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After a completley student-led warm of relevant exercises – shadow-boxing, sprawling, rolls, snaking and so on – we focused completely on grappling. This began with some Greco-Roman positional work. I started this section with some overhook/underhook pummelling that increased in resistance to a game to get both underhooks in. Students then began away from the clinch and fought for the back position, working circular attacks and counters. Moving onto freestyle wrestling, the students fought for lowline takedowns. We then focused specifically on the single leg with one student beginning with the single leg position and the other defending. These were done in intensive one minute bursts of sparring, so there could be little distraction or deviation from the job in hand. We then resumed work on the Kimura armlock. Once again we began with the hold in its essence, learning it from a standing position. Most people find this move to be more complex than the conventional Americana (figure of four) lock or other basic locks like the armbar, so I felt it was very important to rep it properly to get into muscle memory. I note that the more self-defence orientated "Gracie" jiu jitsu have adopted teaching the technique first before the full application on their Unfortunately this then raises the problem often addressed with the position before submission approach. I found that once the armlock was drilled from the guard ground position and also as a sweep, the students were so focused on getting the armlock or hold right that they weren't gaining a good positional control. We drilled the motion of sitting up and turning with partners and then as a solo exercise to emphasize the point.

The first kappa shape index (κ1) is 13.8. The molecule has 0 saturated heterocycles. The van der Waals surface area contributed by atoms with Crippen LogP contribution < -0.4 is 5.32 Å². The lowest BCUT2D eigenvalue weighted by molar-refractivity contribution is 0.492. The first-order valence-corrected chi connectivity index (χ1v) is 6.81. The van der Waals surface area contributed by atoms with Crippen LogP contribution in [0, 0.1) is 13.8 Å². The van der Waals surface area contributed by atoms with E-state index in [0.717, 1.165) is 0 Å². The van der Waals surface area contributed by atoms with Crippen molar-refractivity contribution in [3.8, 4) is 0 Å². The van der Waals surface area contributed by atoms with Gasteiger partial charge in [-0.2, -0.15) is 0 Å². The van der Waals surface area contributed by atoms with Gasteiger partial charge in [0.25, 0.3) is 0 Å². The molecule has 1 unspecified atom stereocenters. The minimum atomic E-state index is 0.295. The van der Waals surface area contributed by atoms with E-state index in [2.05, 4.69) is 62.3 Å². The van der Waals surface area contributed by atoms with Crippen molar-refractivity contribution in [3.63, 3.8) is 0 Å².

The class finished with some specific sparring from guard, beginning with one student holding the other's wrist for the Kimura. The lesson's final discussion was on good training days and bad training days. I witnessed some students finally making some dramatic changes in their sparring and others just clearly having the proverbial "bad day". It is important for young students (as well as adults) to understand how perservence and dilligence pays off. We live an age where the pressure to succeed is only matched by a greater temptation to simply give in. Whereas most of my talks normally centre on the "will to survive" today I was more concerned with the desire to do better and to accept that often the days you feel you do worse in are those you learn the most from.